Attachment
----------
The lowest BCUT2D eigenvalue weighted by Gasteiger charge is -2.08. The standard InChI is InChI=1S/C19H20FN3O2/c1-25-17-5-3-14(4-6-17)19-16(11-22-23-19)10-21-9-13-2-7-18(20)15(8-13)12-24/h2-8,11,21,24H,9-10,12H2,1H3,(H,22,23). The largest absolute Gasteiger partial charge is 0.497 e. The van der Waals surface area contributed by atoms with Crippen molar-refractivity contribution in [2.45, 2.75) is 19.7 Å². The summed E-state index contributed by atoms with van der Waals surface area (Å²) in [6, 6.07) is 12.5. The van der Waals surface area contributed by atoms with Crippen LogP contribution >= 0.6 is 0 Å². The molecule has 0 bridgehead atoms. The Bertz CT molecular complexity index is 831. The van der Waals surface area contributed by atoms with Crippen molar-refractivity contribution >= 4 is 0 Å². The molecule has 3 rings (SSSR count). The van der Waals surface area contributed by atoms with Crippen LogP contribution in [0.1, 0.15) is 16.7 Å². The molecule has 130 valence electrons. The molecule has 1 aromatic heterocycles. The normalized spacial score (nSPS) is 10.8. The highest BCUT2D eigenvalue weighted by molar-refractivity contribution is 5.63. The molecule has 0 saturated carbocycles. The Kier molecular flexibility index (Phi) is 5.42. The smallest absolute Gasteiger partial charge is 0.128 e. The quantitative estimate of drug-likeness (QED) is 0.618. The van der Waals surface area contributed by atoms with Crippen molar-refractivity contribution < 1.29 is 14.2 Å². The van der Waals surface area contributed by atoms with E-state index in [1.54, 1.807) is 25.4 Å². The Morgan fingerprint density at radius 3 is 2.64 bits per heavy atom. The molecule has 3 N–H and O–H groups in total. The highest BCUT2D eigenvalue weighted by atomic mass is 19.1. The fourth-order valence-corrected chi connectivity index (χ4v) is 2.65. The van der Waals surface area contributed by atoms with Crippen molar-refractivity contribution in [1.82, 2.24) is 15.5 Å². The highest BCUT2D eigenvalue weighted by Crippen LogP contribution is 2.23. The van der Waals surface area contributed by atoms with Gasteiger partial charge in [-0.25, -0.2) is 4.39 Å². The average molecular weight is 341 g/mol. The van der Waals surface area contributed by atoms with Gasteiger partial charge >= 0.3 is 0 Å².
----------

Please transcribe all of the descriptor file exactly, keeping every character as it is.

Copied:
The lowest BCUT2D eigenvalue weighted by Gasteiger charge is -2.08. The standard InChI is InChI=1S/C19H20FN3O2/c1-25-17-5-3-14(4-6-17)19-16(11-22-23-19)10-21-9-13-2-7-18(20)15(8-13)12-24/h2-8,11,21,24H,9-10,12H2,1H3,(H,22,23). The largest absolute Gasteiger partial charge is 0.497 e. The van der Waals surface area contributed by atoms with Crippen molar-refractivity contribution in [2.45, 2.75) is 19.7 Å². The summed E-state index contributed by atoms with van der Waals surface area (Å²) in [6, 6.07) is 12.5. The van der Waals surface area contributed by atoms with Crippen LogP contribution >= 0.6 is 0 Å². The molecule has 0 bridgehead atoms. The Bertz CT molecular complexity index is 831. The van der Waals surface area contributed by atoms with Crippen molar-refractivity contribution >= 4 is 0 Å². The molecule has 3 rings (SSSR count). The van der Waals surface area contributed by atoms with Crippen LogP contribution in [0.1, 0.15) is 16.7 Å². The molecule has 130 valence electrons. The molecule has 1 aromatic heterocycles. The normalized spacial score (nSPS) is 10.8. The highest BCUT2D eigenvalue weighted by molar-refractivity contribution is 5.63. The molecule has 0 saturated carbocycles. The Kier molecular flexibility index (Phi) is 5.42. The smallest absolute Gasteiger partial charge is 0.128 e. The quantitative estimate of drug-likeness (QED) is 0.618. The van der Waals surface area contributed by atoms with Crippen molar-refractivity contribution < 1.29 is 14.2 Å². The van der Waals surface area contributed by atoms with E-state index in [1.54, 1.807) is 25.4 Å². The Morgan fingerprint density at radius 3 is 2.64 bits per heavy atom. The molecule has 3 N–H and O–H groups in total. The highest BCUT2D eigenvalue weighted by atomic mass is 19.1. The fourth-order valence-corrected chi connectivity index (χ4v) is 2.65. The van der Waals surface area contributed by atoms with Crippen molar-refractivity contribution in [1.82, 2.24) is 15.5 Å². The highest BCUT2D eigenvalue weighted by Crippen LogP contribution is 2.23. The van der Waals surface area contributed by atoms with Gasteiger partial charge in [-0.25, -0.2) is 4.39 Å². The average molecular weight is 341 g/mol. The van der Waals surface area contributed by atoms with Gasteiger partial charge >= 0.3 is 0 Å².